Picture this: six months into her job, the CEO finds a fleeting moment to savour. In the morning, she announces record company results to stakeholders and a generous profit share to delighted colleagues. In the afternoon she calls in the HR director and thanks him for a level of executive support and preparation that has made her elevation to the top job an early success.
“Thank you for helping me to prepare for my initiation as CEO of this business and for helping me to make the leap from a CEO-inwaiting to the headline act,” she says. Sound familiar? If this is the kind of appreciation that happens inside your business: congratulations. You are way ahead of the pack. Unfortunately, our research suggests that when the CEO takes up the hot seat, there is a high level of personal doubt about what the role entails. It can take CEOs some time to get into their stride. In the past, it was a matter of sink or swim; that is no longer a sensible option for succession planning.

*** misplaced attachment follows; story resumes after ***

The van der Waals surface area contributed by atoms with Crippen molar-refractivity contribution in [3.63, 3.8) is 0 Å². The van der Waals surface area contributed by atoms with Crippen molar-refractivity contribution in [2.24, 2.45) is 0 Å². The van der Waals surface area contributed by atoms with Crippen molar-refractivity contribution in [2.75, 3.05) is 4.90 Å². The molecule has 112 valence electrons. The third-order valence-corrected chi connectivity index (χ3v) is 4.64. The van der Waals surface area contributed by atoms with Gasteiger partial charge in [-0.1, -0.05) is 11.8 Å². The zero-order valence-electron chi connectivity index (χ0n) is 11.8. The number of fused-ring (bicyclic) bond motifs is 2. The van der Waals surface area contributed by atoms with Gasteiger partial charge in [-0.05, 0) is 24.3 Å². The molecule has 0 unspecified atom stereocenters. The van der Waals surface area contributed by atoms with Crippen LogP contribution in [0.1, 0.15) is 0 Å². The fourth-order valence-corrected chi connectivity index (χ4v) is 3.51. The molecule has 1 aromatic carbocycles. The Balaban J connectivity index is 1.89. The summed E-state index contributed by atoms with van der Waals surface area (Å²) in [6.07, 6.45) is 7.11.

Our research, The CEO Report: Embracing the Paradoxes of Leadership and the Power of Doubt, conducted in association with Saïd Business School, has produced a wealth of insight into how the CEO fits into their role. We interviewed more than 150 CEOs, with an average tenure of six-and-ahalf years, and combined revenues of $1.658 billion. The candour of this group of people revealed their doubts and surprise at the unique demands of the role. In most cases, it was widely different from their expectations.
And it is here that senior HR leaders can be instrumental in supporting them to ensure business is propelled forward (our research showed that business performance dropped back in these early transitional months after a new CEO arrives).